S.S. Dhavan, J.
1. This is Rakeshwar Dayal's petition under Article 226 of the Constitution directed against an award of the labour court, Kanpur. The respondents are Begg Sutherland and Company, Ltd., Kanpur, a subsidiary of the British India Corporation, Ltd., Kanpur. The facts as alleged in the petitioner's affidavit are these: The petitioner was the employee of Begg Sutherland and Company, Ltd. Kanpur. There was some question o retrenchment and after some negotiation, the petitioner and six others agreed to resign voluntarily on certain terms and conditions. Subsequently, there was a dispute over those terms and the petitioner withdrew his offer to resign. Thereupon he was retrenched. The other six workmen submitted to the decision but the petitioner did not. The workmen raised a dispute and the matter was referred by the Government to the labour court, Kanpur. It gave an award holding that the petitioner's retrenchment was unjustified and directed his reinstatement. However, it also held that the petitioner should get only fifty per cent of the wages during the period when he admittedly did no work for the company. This petition is directed against this part of the award.
2. After hearing the learned Counsel, I am of the opinion that the petition is without merit. The tribunal had jurisdiction to order the petitioner's, reinstatement and give him such compensation as appeared just for the period that he was doing no work for the employer. The petitioner has no right of reinstatement under the law of contract which gives an employer the power to retrench any employee in accordance with the terms of his employment. His rights accrued to him under the award of the tribunal which under the Industrial Disputes Act has wide powers to modify or change the terms of the contract of employment. The award of the tribunal must be read as a whole and the word 'reinstatement' cannot be torn from the rest of the award. The tribunal directed his reinstatement subject to the condition that he would be paid fifty per cent of his salary during the period when he did no work for the employer. I have read the reasons which induced the tribunal to award fifty per cent of the wages. First, there was nothing to show that the petitioner had been doing during his period of enforced idleness. In other words, the tribunal did not, exclude the possibility of the petitioner having gained something by gainful' employment elsewhere. The petitioner has not assailed this part of the reasoning nor has he asserted in his affidavit that he remained idle in spite of his best efforts to minimize his losses. A servant who BUBS his employer for wrongful dismissal must show that he made efforts to minimize his loss. The petitioner has not stated that he made any effort to minimize his loss during his period of enforced idleness. The tribunal also considered the facts that the conduct of the employer was not mala fide and there was a bona fide dispute between the parties. It was within its powers to consider these matters which are not irrelevant. The petitioner seems to think that he became entitled to full salary for the interim period as soon as the tribunal used the word 'reinstatement.' He now contends that the tribunal misconstrued the meaning of the word 'reinstatement.' No question of misconstruction arises as the tribunal did not Interpret any statute of the legislature or document executed by another person but used the word 'reinstatement' in pronouncing an award, and used it in the sense of partial reinstatement. As stated above, the award must be read as a whole and the word 'reinstatement' used by the tribunal is qualified by the condition that he was to get fifty per cent of the wages for the interim period. Even if it used the word in a peculiar sense, it was entitled to do so.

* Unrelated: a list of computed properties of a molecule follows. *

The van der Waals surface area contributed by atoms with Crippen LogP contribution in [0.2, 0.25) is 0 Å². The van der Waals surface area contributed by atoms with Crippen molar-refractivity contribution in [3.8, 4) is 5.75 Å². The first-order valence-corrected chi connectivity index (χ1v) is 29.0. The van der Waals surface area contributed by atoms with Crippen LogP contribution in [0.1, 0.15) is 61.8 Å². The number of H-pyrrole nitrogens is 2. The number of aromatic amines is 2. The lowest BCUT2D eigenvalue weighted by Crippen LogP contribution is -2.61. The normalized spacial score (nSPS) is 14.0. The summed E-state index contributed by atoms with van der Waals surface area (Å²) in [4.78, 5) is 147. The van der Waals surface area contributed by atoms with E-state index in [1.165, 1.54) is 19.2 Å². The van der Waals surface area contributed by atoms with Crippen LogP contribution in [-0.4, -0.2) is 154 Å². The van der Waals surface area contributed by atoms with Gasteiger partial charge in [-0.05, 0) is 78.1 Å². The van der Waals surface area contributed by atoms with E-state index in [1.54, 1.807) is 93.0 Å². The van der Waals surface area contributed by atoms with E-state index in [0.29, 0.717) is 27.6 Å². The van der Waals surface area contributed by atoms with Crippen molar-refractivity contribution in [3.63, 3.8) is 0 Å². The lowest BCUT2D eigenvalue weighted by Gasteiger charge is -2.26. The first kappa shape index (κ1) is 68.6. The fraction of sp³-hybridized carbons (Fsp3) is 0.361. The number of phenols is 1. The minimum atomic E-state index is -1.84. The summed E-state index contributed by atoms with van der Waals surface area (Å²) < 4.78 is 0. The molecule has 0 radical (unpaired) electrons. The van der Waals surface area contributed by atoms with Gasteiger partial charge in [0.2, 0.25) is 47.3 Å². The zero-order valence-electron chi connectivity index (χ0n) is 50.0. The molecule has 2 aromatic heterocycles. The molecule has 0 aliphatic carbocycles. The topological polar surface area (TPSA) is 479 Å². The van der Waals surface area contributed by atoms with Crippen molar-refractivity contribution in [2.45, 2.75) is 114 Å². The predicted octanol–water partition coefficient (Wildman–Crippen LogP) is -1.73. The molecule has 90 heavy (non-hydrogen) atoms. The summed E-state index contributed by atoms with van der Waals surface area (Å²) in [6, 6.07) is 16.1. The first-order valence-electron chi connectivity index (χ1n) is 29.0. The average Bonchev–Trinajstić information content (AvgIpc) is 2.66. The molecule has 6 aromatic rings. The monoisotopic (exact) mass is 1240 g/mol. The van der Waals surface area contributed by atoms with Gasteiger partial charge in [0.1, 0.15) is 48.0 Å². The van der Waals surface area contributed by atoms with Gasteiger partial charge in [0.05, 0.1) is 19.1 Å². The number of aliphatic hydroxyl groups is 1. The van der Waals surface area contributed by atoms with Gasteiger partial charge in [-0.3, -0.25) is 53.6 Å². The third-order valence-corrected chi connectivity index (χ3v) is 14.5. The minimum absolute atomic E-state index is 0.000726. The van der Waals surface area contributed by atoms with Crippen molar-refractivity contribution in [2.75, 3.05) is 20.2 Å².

3. The argument that the tribunal misconstrued the meaning of the word 'reinstatement' is based on a misapprehension of the law of interpretation of statutes which prescribe rules for the guidance of Courts to ascertain the intention of the legislature In using a particular word. But no question of misconstruction of any word arises when a Court does not interpret the word as need by the legislature or any authority but itself uses It -in a qualified or limited sense. In this case the tribunal directed the petitioner's restoration but did not award more than fifty per cent wages for the period when he did no work--in other words, a partial or limited reinstatement. It had the power to award full reinstatement or partial reinstatement at its discretion. In my view, taking all the facts into consideration, the discretion has not been unjudicially exercised. The petitioner has made out no case for the interference of this Court.
4. His petition is rejected.